Such explanations make good sense, even if they are not always quite this simple and straightforward, and even if there are areas where uncertainty remains. But unfortunately, some critics continue to misunderstand the basic idea behind them.
Consider the following criticism of Dawkins by one of the many authors who wrote responses to the new atheists a few years back:
“...Dawkins fails to recognize that none of [his] examples of 'morality' represent classical selfless altruism. In each case, the altruist has a vested self-interest in the action, a self-serving motive... the atheist version of morality implies that we only do good when there is something 'in it for us'.” (R. C. Metcalf, Letter to a Christian Nation: Counter Point, p. 9)
This author is not alone. I've come across the above criticism several other times, both in print and on the internet. And yet the objection completely misses the point.
According to these critics, the evolutionary account of moral behavior fails to explain altruism because it claims that the underlying reason for it is self-interested. Thus, they say, on the Darwinian view, those who are helpful to their neighbors aren't really being selfless: they only do it so that the neighbors will in turn help them.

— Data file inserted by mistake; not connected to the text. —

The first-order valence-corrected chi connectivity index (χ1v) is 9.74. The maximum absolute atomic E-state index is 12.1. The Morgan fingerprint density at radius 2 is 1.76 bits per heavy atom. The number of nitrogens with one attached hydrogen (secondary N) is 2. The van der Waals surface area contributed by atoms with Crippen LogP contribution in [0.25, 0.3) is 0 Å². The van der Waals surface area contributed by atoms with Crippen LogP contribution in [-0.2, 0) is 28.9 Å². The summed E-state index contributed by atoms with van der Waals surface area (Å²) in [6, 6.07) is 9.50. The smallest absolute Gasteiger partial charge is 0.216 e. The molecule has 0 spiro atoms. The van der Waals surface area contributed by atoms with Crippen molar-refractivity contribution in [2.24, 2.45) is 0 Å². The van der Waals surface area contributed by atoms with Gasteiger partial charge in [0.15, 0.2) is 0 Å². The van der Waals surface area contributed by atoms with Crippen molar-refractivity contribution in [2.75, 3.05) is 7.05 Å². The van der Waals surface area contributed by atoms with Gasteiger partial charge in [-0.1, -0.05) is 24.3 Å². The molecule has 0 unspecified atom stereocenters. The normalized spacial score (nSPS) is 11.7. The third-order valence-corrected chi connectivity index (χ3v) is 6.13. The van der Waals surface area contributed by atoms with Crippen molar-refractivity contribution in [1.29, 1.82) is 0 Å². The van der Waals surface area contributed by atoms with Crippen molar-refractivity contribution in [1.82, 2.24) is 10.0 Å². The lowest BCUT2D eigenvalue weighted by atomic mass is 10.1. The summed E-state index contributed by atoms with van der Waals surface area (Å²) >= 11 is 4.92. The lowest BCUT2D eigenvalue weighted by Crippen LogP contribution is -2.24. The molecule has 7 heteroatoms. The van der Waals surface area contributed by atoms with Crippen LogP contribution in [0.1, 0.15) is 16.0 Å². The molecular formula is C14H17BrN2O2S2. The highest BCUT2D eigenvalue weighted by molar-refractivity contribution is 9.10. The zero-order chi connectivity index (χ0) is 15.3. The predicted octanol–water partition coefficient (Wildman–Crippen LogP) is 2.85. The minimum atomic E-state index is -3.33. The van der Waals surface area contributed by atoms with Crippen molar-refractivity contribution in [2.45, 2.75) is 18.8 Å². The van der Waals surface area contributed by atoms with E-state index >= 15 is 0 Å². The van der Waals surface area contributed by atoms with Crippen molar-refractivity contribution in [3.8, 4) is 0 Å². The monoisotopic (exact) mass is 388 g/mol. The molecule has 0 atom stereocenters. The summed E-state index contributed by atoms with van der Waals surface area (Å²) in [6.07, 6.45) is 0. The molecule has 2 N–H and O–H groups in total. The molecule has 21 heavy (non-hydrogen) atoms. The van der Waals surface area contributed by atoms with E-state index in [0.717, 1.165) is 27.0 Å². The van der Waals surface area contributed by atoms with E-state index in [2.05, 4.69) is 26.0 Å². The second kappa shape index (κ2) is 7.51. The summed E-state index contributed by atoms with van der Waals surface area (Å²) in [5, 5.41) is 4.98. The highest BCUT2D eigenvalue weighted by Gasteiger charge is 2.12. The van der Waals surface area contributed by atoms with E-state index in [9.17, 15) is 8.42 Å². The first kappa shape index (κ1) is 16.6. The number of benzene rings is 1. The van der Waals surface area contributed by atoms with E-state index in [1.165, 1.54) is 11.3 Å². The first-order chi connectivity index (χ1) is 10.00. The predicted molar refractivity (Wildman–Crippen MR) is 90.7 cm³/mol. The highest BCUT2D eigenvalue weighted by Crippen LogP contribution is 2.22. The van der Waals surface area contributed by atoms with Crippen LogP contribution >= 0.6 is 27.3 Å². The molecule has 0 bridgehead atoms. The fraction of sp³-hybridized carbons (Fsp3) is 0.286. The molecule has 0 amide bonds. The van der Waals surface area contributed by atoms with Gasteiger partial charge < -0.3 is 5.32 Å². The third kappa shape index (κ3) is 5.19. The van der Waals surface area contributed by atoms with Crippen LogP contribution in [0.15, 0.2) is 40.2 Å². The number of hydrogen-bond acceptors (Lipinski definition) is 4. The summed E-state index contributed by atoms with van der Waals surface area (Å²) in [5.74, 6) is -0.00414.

That, however, is a misrepresentation of the view. What these critics don't understand is that the evolutionary account is an explanation of why we have feelings of empathy. The underlying reasons for our behavior that the view refers to are not the reasons we give to ourselves for acting. Rather, they are the reasons why we are naturally predisposed to act in the ways that we do.
To see how ridiculous their criticism is, imagine what they would say regarding a mother who goes hungry so that her child can have enough to eat. On their misunderstanding of the Darwinian account, this mother is not really being selfless. Instead, she has the self-interested desire that the genes she has passed along to her offspring flourish. But of course the Darwinian view does not claim that we make conscious calculations of what's in the best interest of our genes!
Similarly, it isn't that we are nice to a neighbor because we think that they might in turn be nice to us. We have evolved to be nice – to have the altruistic feelings that we have – because it is to our benefit to have those feelings. Thus, we do not perform selfless acts only when we realize there is “something in it for us.” We perform them when we have the altruistic motivation to do so – a motivation that, as it turns out, is usually good for us to have.